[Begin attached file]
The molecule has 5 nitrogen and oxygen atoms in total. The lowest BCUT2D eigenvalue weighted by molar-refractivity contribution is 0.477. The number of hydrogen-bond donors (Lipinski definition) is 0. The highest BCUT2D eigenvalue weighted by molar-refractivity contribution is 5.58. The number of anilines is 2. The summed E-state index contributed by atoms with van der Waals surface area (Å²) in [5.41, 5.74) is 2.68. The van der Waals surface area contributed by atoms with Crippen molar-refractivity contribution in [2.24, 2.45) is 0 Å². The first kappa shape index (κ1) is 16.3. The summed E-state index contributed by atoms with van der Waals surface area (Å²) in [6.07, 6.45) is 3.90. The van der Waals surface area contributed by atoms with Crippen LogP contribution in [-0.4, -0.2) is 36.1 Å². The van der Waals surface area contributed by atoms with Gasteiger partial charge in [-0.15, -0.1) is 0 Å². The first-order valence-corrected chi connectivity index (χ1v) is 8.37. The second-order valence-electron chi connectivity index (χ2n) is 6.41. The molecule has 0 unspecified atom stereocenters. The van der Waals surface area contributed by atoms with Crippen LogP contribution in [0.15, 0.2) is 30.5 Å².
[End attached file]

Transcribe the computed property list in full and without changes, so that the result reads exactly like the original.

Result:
The molecule has 5 nitrogen and oxygen atoms in total. The lowest BCUT2D eigenvalue weighted by molar-refractivity contribution is 0.477. The number of hydrogen-bond donors (Lipinski definition) is 0. The highest BCUT2D eigenvalue weighted by molar-refractivity contribution is 5.58. The number of anilines is 2. The summed E-state index contributed by atoms with van der Waals surface area (Å²) in [5.41, 5.74) is 2.68. The van der Waals surface area contributed by atoms with Crippen molar-refractivity contribution in [2.24, 2.45) is 0 Å². The first kappa shape index (κ1) is 16.3. The summed E-state index contributed by atoms with van der Waals surface area (Å²) in [6.07, 6.45) is 3.90. The van der Waals surface area contributed by atoms with Crippen LogP contribution in [-0.4, -0.2) is 36.1 Å². The van der Waals surface area contributed by atoms with Gasteiger partial charge in [-0.15, -0.1) is 0 Å². The first-order valence-corrected chi connectivity index (χ1v) is 8.37. The second-order valence-electron chi connectivity index (χ2n) is 6.41. The molecule has 0 unspecified atom stereocenters. The van der Waals surface area contributed by atoms with Crippen LogP contribution in [0.15, 0.2) is 30.5 Å².